After holding the assistant lecturer positions in France for four years, in 1988 she returned to Tunisia and was appointed as a Professor (2nd class) in the Faculty of Science at Tunis, Université des Sciences, des Techniques et de Médecine de Tunis (Tunis II). In 1993 she was promoted to Professor (1st class) in the Faculty of Science at Tunis and in 2001 she was honoured with being awarded the Tunisian 'Médaille du mérite'.
In August 2002 the International Congress of Mathematicians was held in Beijing, China, and Bahouri was an invited participant. Her paper Quasilinear wave equations and microlocal analysis, written jointly with Jean-Yves Chemin, was published in Volume 3 of the Proceeding of the Congress.
We will give a few details of Jean-Yves Chemin who has collaborated with Bahouri on 27 of the 62 of her publications that we list at THIS LINK.
Chemin was born in 1959 at Rouen, France, and was awarded his doctorate by the Université de Paris XI (Paris-Sud) in 1986. In that year he was attached to the Centre de mathématique which we mentioned above when giving details of Jean-Pierre Bourguignon. He was awarded his Doctorat d'état in 1989 for a thesis on singularities of non-linear hyperbolic partial differential equations.
Bahouri continued to hold the professorship in the Faculty of Science at Tunis but, in 2002-2004, she also taught courses at the École Polytechnique, Palaiseau. In 2003 she was made Director of the newly established Laboratoire Equations aux Dérivées Partielles at the University of Tunis. In 2010 she left her positions in Tunis and returned to France when she was appointed as Director of Research (1st class) of the Centre national de la recherche scientifique being attached to the Laboratoire d'Analyse et Mathématiques Appliquées, Université Paris-Est-Créteil Val-de-Marne.
In 2016 Bahouri was awarded the Paul Doistau-Émile Blutet Prize of the French Academy of Sciences. This prestigious award has been made to a mathematician every even year (with a few exceptions of awards on odd years) since 1958. For example, Pierre-Louis Lions received the award in 1986 and Wendelin Werner in 1999.
Finally let us look at the book Fourier analysis and nonlinear partial differential equations which Bahouri wrote in collaboration with Jean-Yves Chemin and Raphaël Danchin. We quote from the review of this book written by Peter Massopust :-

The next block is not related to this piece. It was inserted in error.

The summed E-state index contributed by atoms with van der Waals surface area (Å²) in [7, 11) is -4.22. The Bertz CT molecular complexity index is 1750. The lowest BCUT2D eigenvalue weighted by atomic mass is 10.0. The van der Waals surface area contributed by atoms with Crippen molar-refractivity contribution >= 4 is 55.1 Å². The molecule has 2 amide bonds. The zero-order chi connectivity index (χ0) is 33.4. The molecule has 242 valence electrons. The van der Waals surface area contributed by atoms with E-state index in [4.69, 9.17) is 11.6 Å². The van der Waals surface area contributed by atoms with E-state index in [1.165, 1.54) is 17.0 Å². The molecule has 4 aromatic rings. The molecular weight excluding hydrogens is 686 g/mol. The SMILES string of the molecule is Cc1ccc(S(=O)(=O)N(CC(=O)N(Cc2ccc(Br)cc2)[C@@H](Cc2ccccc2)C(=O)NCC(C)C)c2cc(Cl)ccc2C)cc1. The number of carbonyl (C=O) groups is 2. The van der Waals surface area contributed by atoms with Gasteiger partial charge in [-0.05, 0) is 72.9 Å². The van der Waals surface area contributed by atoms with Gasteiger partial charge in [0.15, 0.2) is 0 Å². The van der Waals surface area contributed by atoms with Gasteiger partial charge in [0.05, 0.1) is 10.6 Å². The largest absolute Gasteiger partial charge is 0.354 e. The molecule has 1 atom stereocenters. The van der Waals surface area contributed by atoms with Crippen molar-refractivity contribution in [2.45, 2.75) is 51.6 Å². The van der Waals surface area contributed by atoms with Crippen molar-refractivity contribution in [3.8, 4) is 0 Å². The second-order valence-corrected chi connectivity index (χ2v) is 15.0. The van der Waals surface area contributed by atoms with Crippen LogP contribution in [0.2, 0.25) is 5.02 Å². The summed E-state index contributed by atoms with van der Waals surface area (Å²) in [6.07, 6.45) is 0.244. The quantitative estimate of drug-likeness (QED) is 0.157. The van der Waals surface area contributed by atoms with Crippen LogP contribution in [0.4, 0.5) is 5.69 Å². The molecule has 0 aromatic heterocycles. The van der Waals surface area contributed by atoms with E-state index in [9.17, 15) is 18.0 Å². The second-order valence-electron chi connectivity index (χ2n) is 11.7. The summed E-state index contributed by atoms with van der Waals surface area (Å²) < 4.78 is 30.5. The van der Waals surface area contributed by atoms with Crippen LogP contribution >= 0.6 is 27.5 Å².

This book intends to prepare the reader how to apply tools from Fourier analysis to directly solve problems arising in the theory of nonlinear partial differential equations. The authors have three goals: First, they present a detailed account of the tools and methods from harmonic analysis that are presently used to solve nonlinear partial differential equations. Second, they convey to the reader the simplicity of the Littlewood-Paley decomposition, and thirdly, they present some specific examples of how such Fourier analysis tools are employed in concrete situations. They consider, among others, evolution equations such as transport and heat equations, linear or quasi-linear symmetric hyperbolic systems, linear, semi-linear and quasi-linear wave equations, and linear and semi-linear Schrödinger equations. ... Throughout the book, the reader is exposed to detailed discussions, rigorous derivations, and the plethora of Fourier-analytic tools. The presentation is well structured and easy to follow. The goal set by the authors, namely to present the Fourier-analytic tools in such a way that they can be directly applied to the solution of nonlinear differential equations, is met for all the applications studied. Each chapter concludes with a section on references and remarks. Here, the reader is introduced to the literature that is relevant for the current chapter and presented with short historical comments regarding the methods presented in the chapter. For the reader's convenience, a list of notation is given at the end of the References section. This is a textbook for advanced undergraduate or beginning graduate students with a good background in real and functional analysis. However, even active researchers or mathematicians interested in the application of Fourier-analytic tools will find this book very useful.
Article by: J J O'Connor and E F Robertson